Direct Positive duplicating film

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Trevor Davies
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Joined: Tue Jul 12, 2011 11:14 am Etc/GMT-1+01:00

Direct Positive duplicating film

Post by Trevor Davies » Fri Mar 22, 2013 2:28 pm Etc/GMT-1+01:00

This is a shot in the dark. I've been thinking about making LF B&W transparencies for a while and reading what's available on line. I just bought a box of out of date Kodak positive duplicating film (4x5) to play with.

I know it's very slow etc, but wonder if given the right conditions (long exposures of landscapes, still lives, etc, exposure/development balance) it might produce usable or interesting transparencies from a camera.

Does anyone have any experience or advice?


Emmanuel Bigler
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Re: Direct Positive duplicating film

Post by Emmanuel Bigler » Fri Mar 22, 2013 3:13 pm Etc/GMT-1+01:00

Hello from France

A few years ago, MACO in Germany marketed under the brand "Rollei Slide Direct" the same kind of film you are speaking about, and it was available in 5x4" as well as 120 rolls.
The film was said by MACO to be cut from master-rolls of Agfa Aerial direct-positive B&W duplicating film for B&W negatives. So it should work, no surprise.

Be prepared however, in addition to a tiny sensitivity in day light around 1 ISO (even smaller with tungsten light), that the film might be either non-chromatised (sensitive to blue only), or orthochromatic (sensitive to blue and green). Hence, you'll get the rendering of either pre-1900 non-chromatised silver halide films, or more recent orthochromatic films, i.e. blind to the red side of the visible spectrum and not very attractive for landscapes with clouds under a blue sky.

Otherwise, prior to this introduction of Rollei RSD film on the market, a French friend of mine had made some experiments by reversal processing of 5x4" and 10x8" B&W film, using the classical reversal process based on bleaching with potassium dichromate, 2nd exposure and 2nd development.

He wrote an article for our French MF/LF photo web site; the text is in French but you'll be able to understand most of its contents. Sometimes, for 10x8" film the gelatin would unfortunately go off the film support, my friend found it harder to process 5x4" and 8x10" than 120 rolls. ... blanc.html

Nevertheless he showed some nice 10x8" B&W slides. They are perfectly suited for projection with an overhead projector, those kinds of beasts being easy to find as a second-hand item, nobody wants them now ;)
I simply suggested my friend to make a slide holder frame in order to lift the slide by about 1 cm above the Fresnel lens, so that the rings are blurred in the image. Doing this you loose a bit of the illuminated field, but since overhead projectors are designed for an A4 size of documents, 10x8" being smaller you do not loosed anything in fact by lifting the slide enough to blur the Fresnel's rings.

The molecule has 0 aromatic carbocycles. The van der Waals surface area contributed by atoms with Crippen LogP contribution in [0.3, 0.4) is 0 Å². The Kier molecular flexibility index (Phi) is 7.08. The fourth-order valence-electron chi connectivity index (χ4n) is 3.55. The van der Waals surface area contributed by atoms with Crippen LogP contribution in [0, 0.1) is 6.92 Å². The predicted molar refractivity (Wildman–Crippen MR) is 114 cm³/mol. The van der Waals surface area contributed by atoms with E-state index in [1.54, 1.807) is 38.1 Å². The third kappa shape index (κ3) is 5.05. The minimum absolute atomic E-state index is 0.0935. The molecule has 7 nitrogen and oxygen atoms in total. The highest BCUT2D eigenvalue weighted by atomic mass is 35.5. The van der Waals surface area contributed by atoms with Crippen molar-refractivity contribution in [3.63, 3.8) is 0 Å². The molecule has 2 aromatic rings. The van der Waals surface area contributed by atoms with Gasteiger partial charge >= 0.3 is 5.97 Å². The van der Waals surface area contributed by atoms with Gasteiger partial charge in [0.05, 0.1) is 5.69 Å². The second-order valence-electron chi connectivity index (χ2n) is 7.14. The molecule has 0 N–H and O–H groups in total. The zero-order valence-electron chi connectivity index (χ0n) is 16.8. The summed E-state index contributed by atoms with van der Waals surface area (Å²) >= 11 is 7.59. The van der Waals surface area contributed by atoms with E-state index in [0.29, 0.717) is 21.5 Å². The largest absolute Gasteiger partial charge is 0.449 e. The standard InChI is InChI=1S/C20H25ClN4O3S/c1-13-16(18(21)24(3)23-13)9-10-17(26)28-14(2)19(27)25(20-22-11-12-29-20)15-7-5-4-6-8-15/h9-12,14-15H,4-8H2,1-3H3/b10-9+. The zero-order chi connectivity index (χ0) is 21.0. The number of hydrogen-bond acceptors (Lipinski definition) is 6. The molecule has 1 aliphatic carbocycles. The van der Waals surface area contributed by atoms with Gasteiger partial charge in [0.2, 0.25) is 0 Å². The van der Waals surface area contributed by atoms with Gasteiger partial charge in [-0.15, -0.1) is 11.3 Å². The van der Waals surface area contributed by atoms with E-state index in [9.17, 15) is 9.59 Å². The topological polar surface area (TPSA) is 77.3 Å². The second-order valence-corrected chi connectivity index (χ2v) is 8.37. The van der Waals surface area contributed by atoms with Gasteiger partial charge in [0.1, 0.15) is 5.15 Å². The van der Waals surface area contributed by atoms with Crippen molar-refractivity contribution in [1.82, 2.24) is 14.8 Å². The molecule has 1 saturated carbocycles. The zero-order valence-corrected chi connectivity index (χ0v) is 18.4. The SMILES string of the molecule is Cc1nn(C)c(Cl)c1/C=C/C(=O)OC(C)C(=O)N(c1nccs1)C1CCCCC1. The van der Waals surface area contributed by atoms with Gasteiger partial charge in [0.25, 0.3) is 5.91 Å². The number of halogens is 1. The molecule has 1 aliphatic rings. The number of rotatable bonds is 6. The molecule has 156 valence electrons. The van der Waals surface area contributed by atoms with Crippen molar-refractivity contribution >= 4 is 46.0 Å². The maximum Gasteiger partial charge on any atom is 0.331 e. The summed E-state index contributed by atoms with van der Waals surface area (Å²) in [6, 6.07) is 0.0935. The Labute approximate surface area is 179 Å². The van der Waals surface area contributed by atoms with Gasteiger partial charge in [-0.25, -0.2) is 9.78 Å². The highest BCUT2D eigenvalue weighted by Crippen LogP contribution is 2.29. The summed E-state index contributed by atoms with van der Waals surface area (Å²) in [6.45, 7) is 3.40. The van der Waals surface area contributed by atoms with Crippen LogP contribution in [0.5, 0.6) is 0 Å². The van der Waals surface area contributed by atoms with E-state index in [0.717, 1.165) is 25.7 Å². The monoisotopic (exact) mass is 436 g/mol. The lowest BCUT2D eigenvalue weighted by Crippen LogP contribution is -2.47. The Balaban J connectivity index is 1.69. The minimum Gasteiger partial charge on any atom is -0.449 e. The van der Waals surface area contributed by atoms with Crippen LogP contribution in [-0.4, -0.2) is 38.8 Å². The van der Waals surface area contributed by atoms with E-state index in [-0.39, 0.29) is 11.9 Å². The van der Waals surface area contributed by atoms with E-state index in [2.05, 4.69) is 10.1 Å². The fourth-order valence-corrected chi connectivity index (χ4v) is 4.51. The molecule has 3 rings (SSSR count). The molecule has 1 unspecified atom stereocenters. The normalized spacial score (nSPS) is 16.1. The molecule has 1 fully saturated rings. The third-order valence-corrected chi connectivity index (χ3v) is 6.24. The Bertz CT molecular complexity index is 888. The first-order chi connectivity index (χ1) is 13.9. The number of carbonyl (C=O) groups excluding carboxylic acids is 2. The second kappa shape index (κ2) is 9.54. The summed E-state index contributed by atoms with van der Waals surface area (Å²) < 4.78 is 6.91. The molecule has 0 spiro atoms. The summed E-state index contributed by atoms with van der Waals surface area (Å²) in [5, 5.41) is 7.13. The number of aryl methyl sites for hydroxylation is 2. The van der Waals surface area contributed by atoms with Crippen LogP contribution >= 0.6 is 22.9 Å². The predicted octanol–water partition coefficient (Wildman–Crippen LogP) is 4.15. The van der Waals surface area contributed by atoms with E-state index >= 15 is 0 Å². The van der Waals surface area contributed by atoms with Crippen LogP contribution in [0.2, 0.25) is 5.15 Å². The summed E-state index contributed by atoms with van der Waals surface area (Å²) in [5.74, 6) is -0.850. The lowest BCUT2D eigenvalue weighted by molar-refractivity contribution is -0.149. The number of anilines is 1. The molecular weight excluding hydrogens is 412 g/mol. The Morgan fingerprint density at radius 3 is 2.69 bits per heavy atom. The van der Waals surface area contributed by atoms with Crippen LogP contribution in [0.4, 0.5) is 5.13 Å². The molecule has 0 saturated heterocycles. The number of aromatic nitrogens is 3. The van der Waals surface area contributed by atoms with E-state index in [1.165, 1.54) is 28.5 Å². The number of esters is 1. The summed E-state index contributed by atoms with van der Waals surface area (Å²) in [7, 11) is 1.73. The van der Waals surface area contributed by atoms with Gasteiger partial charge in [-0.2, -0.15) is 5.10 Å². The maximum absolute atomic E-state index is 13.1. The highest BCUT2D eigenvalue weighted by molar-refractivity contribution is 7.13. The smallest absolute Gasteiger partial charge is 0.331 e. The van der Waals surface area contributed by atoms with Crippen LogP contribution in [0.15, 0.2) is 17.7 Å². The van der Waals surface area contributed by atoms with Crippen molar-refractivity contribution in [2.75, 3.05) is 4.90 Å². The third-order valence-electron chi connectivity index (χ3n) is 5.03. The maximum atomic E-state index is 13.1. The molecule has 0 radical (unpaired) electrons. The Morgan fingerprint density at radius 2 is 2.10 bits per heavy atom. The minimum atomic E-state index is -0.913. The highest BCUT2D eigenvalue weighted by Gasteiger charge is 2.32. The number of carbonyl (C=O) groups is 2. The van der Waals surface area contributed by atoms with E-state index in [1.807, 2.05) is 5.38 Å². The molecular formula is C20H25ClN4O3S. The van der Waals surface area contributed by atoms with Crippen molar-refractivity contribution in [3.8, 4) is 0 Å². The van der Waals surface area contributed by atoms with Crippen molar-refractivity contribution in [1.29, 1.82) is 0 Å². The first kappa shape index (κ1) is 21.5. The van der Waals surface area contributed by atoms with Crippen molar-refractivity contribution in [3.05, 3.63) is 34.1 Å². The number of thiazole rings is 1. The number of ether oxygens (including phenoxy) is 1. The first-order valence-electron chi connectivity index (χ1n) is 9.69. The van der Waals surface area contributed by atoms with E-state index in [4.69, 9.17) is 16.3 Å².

For the 5x4" format however the overhead project will yield a small image ; in order to transform a standard overhead projector into a 5x4" slide projector you would need to change both the projection lens and the Fresnel lens. They are somewhat matched together, the Fresnel lens has a focal length approximately equal to the focal length of the projection lens; hence you would need a Fresnel lens of focal length twice smaller than the one in use in overhead projectors, and a projection lens with a focal length reduced by the same 0.5 factor; probably the proper focal length for projecting 5x4" [image size 94x120 mm ; diagonal f 150 mm] would be about 200 mm vs. 400 mm for a classical overhead projector covering 300x300 mm.
Fresnel lenses with a diameter equal to their focal length (i.e. a relative aperture of f/1) are common, in overhead projectors they are of this kind.
Many overhead projectors only use a single positive lens element as a projection lens, this is easy to find ; eventually the only question would be to find a proper Fresnel lens for projecting 5x4" more comfortably.

Trevor Davies
Posts: 20
Joined: Tue Jul 12, 2011 11:14 am Etc/GMT-1+01:00

Re: Direct Positive duplicating film

Post by Trevor Davies » Fri Mar 22, 2013 4:37 pm Etc/GMT-1+01:00

Many thanks, Emmanuel. Lots of useful information there! The film is old and cheap, so I'll do some experiments using your exposure suggestions and see where I get to. I wasn't planning projection at this point but that would opens up another new range of possibilities.
Best Wishes

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